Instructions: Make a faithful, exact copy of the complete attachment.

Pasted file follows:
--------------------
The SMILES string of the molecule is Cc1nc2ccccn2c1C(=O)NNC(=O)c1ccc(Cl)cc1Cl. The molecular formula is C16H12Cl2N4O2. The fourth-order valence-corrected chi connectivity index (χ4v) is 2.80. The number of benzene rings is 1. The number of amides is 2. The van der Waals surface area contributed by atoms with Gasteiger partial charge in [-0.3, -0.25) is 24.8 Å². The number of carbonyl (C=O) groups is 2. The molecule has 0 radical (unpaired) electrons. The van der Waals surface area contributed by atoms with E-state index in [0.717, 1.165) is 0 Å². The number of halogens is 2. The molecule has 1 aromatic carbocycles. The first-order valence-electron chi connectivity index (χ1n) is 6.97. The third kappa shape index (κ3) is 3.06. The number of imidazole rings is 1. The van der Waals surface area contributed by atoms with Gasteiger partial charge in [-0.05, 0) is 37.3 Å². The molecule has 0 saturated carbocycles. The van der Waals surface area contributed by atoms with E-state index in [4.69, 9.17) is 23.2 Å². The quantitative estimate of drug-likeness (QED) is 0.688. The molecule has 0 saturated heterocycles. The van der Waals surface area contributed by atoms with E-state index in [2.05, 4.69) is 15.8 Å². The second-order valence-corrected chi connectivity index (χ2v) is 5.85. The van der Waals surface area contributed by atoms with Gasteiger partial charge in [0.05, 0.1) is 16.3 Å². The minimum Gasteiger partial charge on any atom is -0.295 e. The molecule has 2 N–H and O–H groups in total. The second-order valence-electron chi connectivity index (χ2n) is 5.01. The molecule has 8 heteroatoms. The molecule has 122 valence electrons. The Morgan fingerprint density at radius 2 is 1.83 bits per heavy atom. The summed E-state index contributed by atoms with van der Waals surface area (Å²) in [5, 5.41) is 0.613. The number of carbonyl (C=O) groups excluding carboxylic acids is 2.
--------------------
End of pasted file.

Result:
The SMILES string of the molecule is Cc1nc2ccccn2c1C(=O)NNC(=O)c1ccc(Cl)cc1Cl. The molecular formula is C16H12Cl2N4O2. The fourth-order valence-corrected chi connectivity index (χ4v) is 2.80. The number of benzene rings is 1. The number of amides is 2. The van der Waals surface area contributed by atoms with Gasteiger partial charge in [-0.3, -0.25) is 24.8 Å². The number of carbonyl (C=O) groups is 2. The molecule has 0 radical (unpaired) electrons. The van der Waals surface area contributed by atoms with E-state index in [0.717, 1.165) is 0 Å². The number of halogens is 2. The molecule has 1 aromatic carbocycles. The first-order valence-electron chi connectivity index (χ1n) is 6.97. The third kappa shape index (κ3) is 3.06. The number of imidazole rings is 1. The van der Waals surface area contributed by atoms with Gasteiger partial charge in [-0.05, 0) is 37.3 Å². The molecule has 0 saturated carbocycles. The van der Waals surface area contributed by atoms with E-state index in [4.69, 9.17) is 23.2 Å². The quantitative estimate of drug-likeness (QED) is 0.688. The molecule has 0 saturated heterocycles. The van der Waals surface area contributed by atoms with E-state index in [2.05, 4.69) is 15.8 Å². The second-order valence-corrected chi connectivity index (χ2v) is 5.85. The van der Waals surface area contributed by atoms with Gasteiger partial charge in [0.05, 0.1) is 16.3 Å². The minimum Gasteiger partial charge on any atom is -0.295 e. The molecule has 2 N–H and O–H groups in total. The second-order valence-electron chi connectivity index (χ2n) is 5.01. The molecule has 8 heteroatoms. The molecule has 122 valence electrons. The Morgan fingerprint density at radius 2 is 1.83 bits per heavy atom. The summed E-state index contributed by atoms with van der Waals surface area (Å²) in [5, 5.41) is 0.613. The number of carbonyl (C=O) groups excluding carboxylic acids is 2.